A jack of all trades
April 29, 2010
Jeff Wilson appeals for a decision while in action for New Zealand's cricket team in 2005 © Getty Images
Born 138 years ago this week, CB Fry was arguably the most talented English sportsman of his, or any other, generation. As a cricketer he played 26 Tests for England as well as representing Sussex, Hampshire and Oxford University. In Associtaion Football he played one international for England, against Ireland in 1901, and started at fullback for Southampton in the 1902 FA Cup final.
In 1892 he set the world record for the long jump, at 23 ft. 5in., a mark which stood for 21 years. His rugby career was reportedly hampered by injury, but he still found time to play for Blackheath and Oxford as well as pulling on the famous black and white of the Barbarians. With his feats in mind, we take a look back at some other multi-talented rugby stars in our latest Scrum Seven.
Wilson made his first mark in international sport with the New Zealand One Day International cricket side in 1992-93. His promise in cricket did not match his rugby acumen though and after electing to pursue an All Black career he became a legend.
He played 60 Tests for New Zealand between 1993 and 2001, scoring 44 tries to lead their all-time chart for a time before Doug Howlett took over at the summit. His retirement from rugby in 2001 came as he went in search of a Test cap in cricket and while he again forced his way into the Black Caps' limited overs teams in 2005, he could not make the final step.
One of the game's most celebrated players, Williams played 55 Tests for Wales and eight for the Lions on their victorious tours of 1971 and 1974 at fullback. In his youth he had been a promising tennis player, winning a British Junior title at Wimbledon against future British No.1 David Lloyd in 1966. With his third love, medicine, outweighing both sports in his affection, a life as a professional tennis player was not an option, paving the way for his rugby success and also his career as an orthopaedic surgeon.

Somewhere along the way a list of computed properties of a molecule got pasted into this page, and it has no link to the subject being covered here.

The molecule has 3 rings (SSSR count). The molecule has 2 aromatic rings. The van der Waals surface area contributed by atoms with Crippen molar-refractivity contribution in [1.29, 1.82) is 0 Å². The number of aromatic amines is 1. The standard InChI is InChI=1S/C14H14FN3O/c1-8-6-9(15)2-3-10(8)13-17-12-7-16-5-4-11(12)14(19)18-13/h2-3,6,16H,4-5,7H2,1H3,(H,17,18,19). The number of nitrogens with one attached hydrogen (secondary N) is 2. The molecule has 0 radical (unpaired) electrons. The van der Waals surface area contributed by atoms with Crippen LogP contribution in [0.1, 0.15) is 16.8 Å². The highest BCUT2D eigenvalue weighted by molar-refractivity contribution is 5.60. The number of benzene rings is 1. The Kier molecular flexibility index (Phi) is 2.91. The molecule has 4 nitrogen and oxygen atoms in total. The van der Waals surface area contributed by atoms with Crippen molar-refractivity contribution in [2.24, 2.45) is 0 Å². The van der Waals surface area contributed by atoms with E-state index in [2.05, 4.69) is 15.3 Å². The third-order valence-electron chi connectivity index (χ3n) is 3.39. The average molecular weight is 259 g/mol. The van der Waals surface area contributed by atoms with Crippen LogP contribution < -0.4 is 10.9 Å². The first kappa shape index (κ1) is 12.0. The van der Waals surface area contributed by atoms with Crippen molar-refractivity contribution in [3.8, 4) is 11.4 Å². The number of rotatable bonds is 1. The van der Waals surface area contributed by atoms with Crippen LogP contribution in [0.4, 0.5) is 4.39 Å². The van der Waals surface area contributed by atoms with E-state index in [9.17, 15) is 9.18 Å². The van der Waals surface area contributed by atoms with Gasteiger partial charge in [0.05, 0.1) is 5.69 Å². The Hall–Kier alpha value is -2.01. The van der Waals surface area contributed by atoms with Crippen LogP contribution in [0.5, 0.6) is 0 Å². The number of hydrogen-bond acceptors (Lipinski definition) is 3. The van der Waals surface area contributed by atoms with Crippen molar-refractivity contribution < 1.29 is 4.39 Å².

"I would have chosen tennis before rugby," he said in an interview with the Observer in 2008 when asked to choose between a pro career in either sport. "I'd have done so because tennis is much more lucrative now and much more enticing - and because of the dangers of rugby. It's much more physical than when I played."
JPR Williams shows off his backhand in 1972 © Getty Images
Lyle's ascent to the top of English rugby was a bolt from the blue. A former Washington Redskins trialist in the NFL, Lyle took up rugby to keep fit and soon made the switch from Old Mission Beach Athletic Club to Bath in 1996. A brilliant No.8, his decision to turn down a further offer from the Minnesota Vikings was very much rugby's gain.
He won the Heineken Cup in 1998 and retired following the 2003 Rugby World Cup, having won 45 caps for the USA. "He combines the skills developed in common American sports - football, basketball and soccer - with a blessed disregard for English stuffiness," wrote Sports Illustrated.